PokerSpoils Newsletter

Enter your email address below so I can send you exclusive promotions that I am not allowed to advertise on this website!


Popular Pages

Bet Sizing in No Limit Poker

Bet sizing is a tough skill to master but it doesn't have to be as complicated as many people make it. New players struggle all the time with bet sizing - they either make tiny bets that don't do squat or huge bets that never get called. There's a nice middle ground in there and with a little strategy, you can find the right size for all your bets.

First of all, most of your bets should be the same size. In poker, being unpredictable is sometimes best achieved by being completely predictable. What I mean is if you always bet, say, 75% of the pot on the flop, your opponents will never know if you're continuation betting a missed hand or are betting with a legitimate hand.

That right there should solve most of the problems new players have. Your bets won't all be the same exact size but they'll be the same percentage. Your opponents won't be able to gain any information about your hand by the size of your flop bets.

In addition to keeping it unpredictable, your flop bet sizes should always be big enough to give your opponents bad pot odds for draws. If you stick to a 75%-of-the-pot bet, you'll effectively reduce to pot odds for your opponents. After that, they can call all they want because you gain every time an opponent chases with poor odds.

One of the most common (and annoying) mistakes I see new players make is using tiny bets all the time. Tiny bets are pointless because they give great odds to everyone else to stay in the hand and try to draw out. If your hand isn't strong enough for a decent-sized bet, you should just check and fold it. With a strong starting hand, you should be betting more to get money in the pot and protect it against draws.

Later on in the hand there's more wiggle room to vary your bets but it's not too tough to get a general idea of how much you can get away with. If you have a strong hand and your opponent seems reluctant, you would obviously want to bet a smaller amount. If you have a calling station or someone who seems ready to battle, you can bet more. That's pretty simple stuff too.

Where it gets hard is knowing how much to bet when you have marginal hands. Here's the secret - bet as much with your marginal hands as you would value bet a strong hand against a reluctant opponent. So let's say you have top pair no kicker and you think you're ahead but aren't entirely sure. Bet exactly as much as you would with a set against an opponent who you don't want to scare away.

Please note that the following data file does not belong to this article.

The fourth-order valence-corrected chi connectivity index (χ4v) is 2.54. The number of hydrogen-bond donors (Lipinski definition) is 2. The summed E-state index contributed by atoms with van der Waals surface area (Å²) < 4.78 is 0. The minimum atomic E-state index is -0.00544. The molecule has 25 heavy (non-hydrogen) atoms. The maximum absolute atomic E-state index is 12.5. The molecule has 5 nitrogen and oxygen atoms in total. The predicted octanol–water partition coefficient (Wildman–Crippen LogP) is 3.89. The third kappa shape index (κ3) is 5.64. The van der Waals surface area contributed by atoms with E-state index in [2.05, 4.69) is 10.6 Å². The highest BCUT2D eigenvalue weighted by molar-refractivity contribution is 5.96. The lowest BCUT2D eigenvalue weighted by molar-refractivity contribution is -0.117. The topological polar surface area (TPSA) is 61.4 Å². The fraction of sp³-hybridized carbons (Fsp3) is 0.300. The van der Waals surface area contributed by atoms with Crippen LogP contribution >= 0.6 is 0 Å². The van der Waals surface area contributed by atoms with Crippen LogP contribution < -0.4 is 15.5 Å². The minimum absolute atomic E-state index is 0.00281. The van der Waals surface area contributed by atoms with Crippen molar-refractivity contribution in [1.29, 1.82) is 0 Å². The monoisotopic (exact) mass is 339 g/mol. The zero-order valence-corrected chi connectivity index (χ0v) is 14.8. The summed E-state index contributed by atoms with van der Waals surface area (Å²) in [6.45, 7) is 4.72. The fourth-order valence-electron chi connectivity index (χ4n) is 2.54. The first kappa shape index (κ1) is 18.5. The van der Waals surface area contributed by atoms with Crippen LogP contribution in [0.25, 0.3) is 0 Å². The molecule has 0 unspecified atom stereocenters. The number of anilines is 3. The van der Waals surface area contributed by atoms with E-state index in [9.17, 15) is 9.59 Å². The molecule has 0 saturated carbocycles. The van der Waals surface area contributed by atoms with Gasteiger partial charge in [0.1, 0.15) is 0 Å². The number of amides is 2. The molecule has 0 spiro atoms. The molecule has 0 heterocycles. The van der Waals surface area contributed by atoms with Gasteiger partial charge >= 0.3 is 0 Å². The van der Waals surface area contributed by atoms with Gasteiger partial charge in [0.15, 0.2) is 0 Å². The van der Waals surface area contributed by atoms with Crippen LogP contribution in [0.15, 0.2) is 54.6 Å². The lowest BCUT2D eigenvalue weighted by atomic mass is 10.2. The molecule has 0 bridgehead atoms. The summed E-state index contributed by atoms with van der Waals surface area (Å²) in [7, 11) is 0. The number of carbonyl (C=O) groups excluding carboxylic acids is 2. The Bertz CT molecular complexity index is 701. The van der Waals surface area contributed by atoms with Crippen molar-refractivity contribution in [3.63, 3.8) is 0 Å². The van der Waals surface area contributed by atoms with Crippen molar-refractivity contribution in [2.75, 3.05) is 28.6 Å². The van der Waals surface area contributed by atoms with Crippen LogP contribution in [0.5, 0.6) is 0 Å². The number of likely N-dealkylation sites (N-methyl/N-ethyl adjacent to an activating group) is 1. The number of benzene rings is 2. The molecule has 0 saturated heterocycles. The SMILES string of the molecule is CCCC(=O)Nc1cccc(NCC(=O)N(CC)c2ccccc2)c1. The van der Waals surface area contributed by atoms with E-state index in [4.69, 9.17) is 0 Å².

By betting the same amount with your marginal hands and strong hands in this situation, you keep your opponents guessing. There's no information to be gotten if you bet the same amounts with both types of hands. Your opponents won't know whether to call, fold or bluff-raise!

Occasionally the best bet size is no bet at all. Some opponents are too aggressive for their own good. These are great players to check-raise with your strong hands. It's risky to check strong hands because there's always a chance they'll check behind, causing you to miss a bet. But sometimes you can win a bigger pot by checking it to them.

The check is also a good move to use when you suspect your opponent was on a draw. If you place a big bet on the river, anyone with a draw is just going to fold, making it a zero-value play. If instead you check to him, you give him a chance to bluff with his missed draw. This move also keeps you safe because if he does happen to have something strong, you save money by letting him bet instead of you betting and then having to call a raise.

The key to proper bet sizing is to play with confidence. When you have a strong hand, bet like you know you have the best hand at the table. If anyone has you beat, they'll let you know and you can get away fairly cheaply. With weaker hands it's a little harder but experience and poker strategy articles like this one will help you get the hang of it in no time.

Poker Concepts Worth Knowing